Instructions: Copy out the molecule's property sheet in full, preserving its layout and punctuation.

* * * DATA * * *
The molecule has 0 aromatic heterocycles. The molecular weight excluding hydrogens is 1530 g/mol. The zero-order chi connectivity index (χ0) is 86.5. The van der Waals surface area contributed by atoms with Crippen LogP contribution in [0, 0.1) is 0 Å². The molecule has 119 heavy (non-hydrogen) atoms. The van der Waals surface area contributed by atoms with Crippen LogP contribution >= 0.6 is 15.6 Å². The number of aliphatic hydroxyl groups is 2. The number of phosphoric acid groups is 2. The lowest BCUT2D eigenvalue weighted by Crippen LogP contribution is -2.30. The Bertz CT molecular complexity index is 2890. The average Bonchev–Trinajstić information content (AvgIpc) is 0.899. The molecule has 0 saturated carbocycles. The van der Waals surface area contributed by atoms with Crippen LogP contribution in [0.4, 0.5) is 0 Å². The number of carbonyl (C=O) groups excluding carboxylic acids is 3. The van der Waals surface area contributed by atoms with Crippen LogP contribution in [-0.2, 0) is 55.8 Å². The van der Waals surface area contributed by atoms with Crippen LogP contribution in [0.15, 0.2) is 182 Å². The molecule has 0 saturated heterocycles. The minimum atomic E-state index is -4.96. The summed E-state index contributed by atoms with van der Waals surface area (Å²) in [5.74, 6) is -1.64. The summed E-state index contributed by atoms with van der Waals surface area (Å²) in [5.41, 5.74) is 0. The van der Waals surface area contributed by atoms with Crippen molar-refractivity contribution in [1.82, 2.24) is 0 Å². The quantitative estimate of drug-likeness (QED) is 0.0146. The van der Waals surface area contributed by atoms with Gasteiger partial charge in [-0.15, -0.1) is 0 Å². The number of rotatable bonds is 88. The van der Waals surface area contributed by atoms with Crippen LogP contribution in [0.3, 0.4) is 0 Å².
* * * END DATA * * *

The molecule has 0 aromatic heterocycles. The molecular weight excluding hydrogens is 1530 g/mol. The zero-order chi connectivity index (χ0) is 86.5. The van der Waals surface area contributed by atoms with Crippen LogP contribution in [0, 0.1) is 0 Å². The molecule has 119 heavy (non-hydrogen) atoms. The van der Waals surface area contributed by atoms with Crippen LogP contribution >= 0.6 is 15.6 Å². The number of aliphatic hydroxyl groups is 2. The number of phosphoric acid groups is 2. The lowest BCUT2D eigenvalue weighted by Crippen LogP contribution is -2.30. The Bertz CT molecular complexity index is 2890. The average Bonchev–Trinajstić information content (AvgIpc) is 0.899. The molecule has 0 saturated carbocycles. The van der Waals surface area contributed by atoms with Crippen LogP contribution in [0.4, 0.5) is 0 Å². The number of carbonyl (C=O) groups excluding carboxylic acids is 3. The van der Waals surface area contributed by atoms with Crippen LogP contribution in [-0.2, 0) is 55.8 Å². The van der Waals surface area contributed by atoms with Crippen LogP contribution in [0.15, 0.2) is 182 Å². The molecule has 0 saturated heterocycles. The minimum atomic E-state index is -4.96. The summed E-state index contributed by atoms with van der Waals surface area (Å²) in [5.74, 6) is -1.64. The summed E-state index contributed by atoms with van der Waals surface area (Å²) in [5.41, 5.74) is 0. The van der Waals surface area contributed by atoms with Crippen molar-refractivity contribution in [1.82, 2.24) is 0 Å². The quantitative estimate of drug-likeness (QED) is 0.0146. The van der Waals surface area contributed by atoms with Gasteiger partial charge in [-0.15, -0.1) is 0 Å². The number of rotatable bonds is 88. The van der Waals surface area contributed by atoms with Crippen LogP contribution in [0.3, 0.4) is 0 Å².